Jelly fish in the Caribbean?? - SailNet Community

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Old 03-01-2006
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Jelly fish in the Caribbean??

My family took a chartered trip in the Caribbean the last week of July in 2004. We cruised the British Virgin Islands. It was a great trip, but the family was a little freaked out by all the jelly fish. What is the jelly fish season down there? We'd like to avoid them next time if possible. Many thanks for any information.
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Old 03-04-2006
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Sea Wasps are thought to "swarm" for summer night spawning about 10 days after a full moon in protected areas, such as leeward shores, sometimes brought in by tides over reefs and "trapped" near shore in great numbers. They generally occur in quiet, shallow waters of protected bays and estuaries, and over sandy-bottomed shorelines, though some species have been reported in the open ocean. Box jellies apparently descend to deeper water during daylight hours, but during summer months, adults are often reported at the surface.
The Sea Wasp found in the Caribbean is a box jellyfish with a small, four-sided, bell- shaped body, up to 2 x 3 inches, though often resembling a one inch "cube." Its four tentacles average about 12 inches long, one attached to each bottom corner of the body.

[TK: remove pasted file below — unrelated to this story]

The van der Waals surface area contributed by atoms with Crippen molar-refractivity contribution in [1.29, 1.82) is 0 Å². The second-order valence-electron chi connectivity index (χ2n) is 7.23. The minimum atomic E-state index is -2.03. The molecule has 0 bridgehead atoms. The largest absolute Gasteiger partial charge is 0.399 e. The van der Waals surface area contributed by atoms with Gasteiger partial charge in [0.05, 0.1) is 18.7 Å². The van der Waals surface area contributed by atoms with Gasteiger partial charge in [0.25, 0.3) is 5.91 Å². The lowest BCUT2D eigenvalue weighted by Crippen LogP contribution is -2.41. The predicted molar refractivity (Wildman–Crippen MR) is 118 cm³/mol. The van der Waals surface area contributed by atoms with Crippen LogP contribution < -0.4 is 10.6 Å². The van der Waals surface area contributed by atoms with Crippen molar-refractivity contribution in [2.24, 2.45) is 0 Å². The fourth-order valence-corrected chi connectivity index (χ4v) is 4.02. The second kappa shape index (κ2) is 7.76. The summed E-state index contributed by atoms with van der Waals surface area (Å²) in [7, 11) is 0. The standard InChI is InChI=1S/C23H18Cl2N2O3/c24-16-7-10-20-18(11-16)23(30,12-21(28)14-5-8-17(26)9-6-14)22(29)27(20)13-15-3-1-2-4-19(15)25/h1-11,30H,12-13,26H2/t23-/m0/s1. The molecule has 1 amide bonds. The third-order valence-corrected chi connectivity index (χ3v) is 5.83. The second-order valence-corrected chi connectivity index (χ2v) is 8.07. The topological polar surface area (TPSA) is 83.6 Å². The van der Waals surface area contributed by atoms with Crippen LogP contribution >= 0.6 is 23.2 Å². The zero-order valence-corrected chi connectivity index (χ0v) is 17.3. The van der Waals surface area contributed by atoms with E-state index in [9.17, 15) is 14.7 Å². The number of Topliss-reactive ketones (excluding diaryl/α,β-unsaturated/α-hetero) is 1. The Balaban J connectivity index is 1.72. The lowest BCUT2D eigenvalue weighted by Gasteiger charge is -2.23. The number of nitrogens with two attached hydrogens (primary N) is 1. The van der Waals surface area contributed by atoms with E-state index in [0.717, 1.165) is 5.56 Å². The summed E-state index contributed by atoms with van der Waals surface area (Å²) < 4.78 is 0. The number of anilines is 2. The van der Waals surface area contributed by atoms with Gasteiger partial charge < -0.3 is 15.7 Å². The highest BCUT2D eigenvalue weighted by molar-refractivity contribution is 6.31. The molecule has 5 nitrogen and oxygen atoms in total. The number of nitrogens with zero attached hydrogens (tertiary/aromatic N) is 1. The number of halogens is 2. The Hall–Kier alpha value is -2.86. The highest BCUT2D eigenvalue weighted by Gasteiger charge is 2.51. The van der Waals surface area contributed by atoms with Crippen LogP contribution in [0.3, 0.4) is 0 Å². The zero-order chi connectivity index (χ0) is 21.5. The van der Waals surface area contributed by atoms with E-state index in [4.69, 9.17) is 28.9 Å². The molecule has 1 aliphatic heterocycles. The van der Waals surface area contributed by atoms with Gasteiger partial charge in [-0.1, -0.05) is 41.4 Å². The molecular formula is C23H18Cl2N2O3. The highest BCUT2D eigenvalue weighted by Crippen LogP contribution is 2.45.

During certain parts of the year, and its difficult to predict exactly when, there is the rare, but real dangerof encountering a Portuguese Man-O-War. These jellyfish drift on surface currents and winds, and usually sit in dead current spots or drift onto the beaches. The Portuguese man-of-war (Physalia pelagica) is capable of giving a sting even after being washed ashore and apparently dead, therefore extreme caution is urged all bathers When these pests are in evidence. Severe cases of shock accompanied by stomach cramps, nausea, dizziness and pain have been reported after tl1e sting of Physalia. Pain may be felt in the armpit and groin within 15 minutes. In some cases breathing becomes difficult and backache may be experienced. In any event, the Portuguese man-of-war is one of the most violent stinging of all marine invertebrates and should be avoided.

First Aid: Generally soak area with household vinegar to keep undischarged nematocysts from firing, which then may be removed. Soak exposed eyes copiously with tap water. For various symptoms other than pain not bearable after applying ice packs, take the patient to an emergency room. Get immediate medical help for severe reactions as stinging may bring about anaphylactic shock.

Gord May
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